Saving Art Nouveau
This year marks the 130th anniversary of the Hôtel Tassel, Victor Horta's first masterpiece and a veritable manifesto of Art Nouveau. The year of its construction, 1893, was the start of a short-lived period for architecture and the decorative arts. Art Nouveau quickly became all the rage, adorning façades, decorating interiors and providing inspiration for countless objects.
This golden age was brought to a shuddering halt by the First World War. Art Nouveau then experienced a long period in the wilderness, with decades of destruction and neglect, until the demolition of the Maison du Peuple/Volkshuis in 1965 suddenly brought people to their senses. However, even during the darkest days of "Bruxellisation", there were some individuals fighting to save buildings that would likely have disappeared without their intervention. A number of associations, including ARAU, were also set up in response to the demolition of the historic city fabric. Does this mean that Art Nouveau heritage is now safe? In fact, much remains to be done, particularly in terms of small-scale heritage and building interiors.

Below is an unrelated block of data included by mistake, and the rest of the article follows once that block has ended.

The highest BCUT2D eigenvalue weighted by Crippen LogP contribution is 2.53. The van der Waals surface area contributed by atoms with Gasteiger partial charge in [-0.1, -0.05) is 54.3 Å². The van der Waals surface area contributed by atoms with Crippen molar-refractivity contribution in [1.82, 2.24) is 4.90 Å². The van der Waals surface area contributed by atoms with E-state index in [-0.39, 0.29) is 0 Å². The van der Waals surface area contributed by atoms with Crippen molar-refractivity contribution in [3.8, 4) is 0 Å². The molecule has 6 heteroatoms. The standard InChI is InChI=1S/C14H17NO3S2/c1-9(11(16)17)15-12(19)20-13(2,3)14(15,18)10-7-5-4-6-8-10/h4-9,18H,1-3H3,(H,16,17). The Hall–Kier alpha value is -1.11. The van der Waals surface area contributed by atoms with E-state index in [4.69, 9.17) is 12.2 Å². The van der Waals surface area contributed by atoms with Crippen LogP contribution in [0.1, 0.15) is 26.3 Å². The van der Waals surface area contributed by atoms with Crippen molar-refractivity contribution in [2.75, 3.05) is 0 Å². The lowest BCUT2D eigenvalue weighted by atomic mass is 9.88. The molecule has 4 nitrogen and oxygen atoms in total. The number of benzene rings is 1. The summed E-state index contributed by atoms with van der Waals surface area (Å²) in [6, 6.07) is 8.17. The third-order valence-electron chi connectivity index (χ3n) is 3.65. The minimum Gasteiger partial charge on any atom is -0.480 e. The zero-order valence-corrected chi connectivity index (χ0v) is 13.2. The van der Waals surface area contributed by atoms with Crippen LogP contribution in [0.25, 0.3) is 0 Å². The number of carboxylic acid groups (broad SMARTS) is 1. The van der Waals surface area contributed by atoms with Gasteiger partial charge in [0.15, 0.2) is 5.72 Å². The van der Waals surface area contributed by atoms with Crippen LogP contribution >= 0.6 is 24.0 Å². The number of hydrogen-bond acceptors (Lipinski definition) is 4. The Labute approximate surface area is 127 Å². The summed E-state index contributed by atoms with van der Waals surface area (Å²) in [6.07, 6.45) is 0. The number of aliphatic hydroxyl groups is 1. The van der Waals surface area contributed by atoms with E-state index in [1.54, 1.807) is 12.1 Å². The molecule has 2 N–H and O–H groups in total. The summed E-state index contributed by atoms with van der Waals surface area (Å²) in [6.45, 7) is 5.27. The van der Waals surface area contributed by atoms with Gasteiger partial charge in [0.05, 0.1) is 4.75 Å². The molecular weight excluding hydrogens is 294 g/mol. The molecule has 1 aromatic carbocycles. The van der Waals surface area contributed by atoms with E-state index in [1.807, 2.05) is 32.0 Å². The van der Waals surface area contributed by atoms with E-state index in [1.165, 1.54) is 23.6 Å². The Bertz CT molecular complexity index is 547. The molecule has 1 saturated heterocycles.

This walking tour retraces the eventful history of Art Nouveau in Brussels, focusing on several telling examples such as the demise of Victor Horta's Hôtel Aubecq and the future of the Hôtel Solvay, now a museum, as well as current restoration projects.
In cooperation with ARAU.
Sat. & Sun. at 10:00 and 14:00 (French) (duration: 2 hours)
Starting point: at the corner of Avenue Louise/Louizalaan and Boulevard de la Cambre/Terkamerenlaan – Brussels
Advance booking required. Up to 25 people per tour.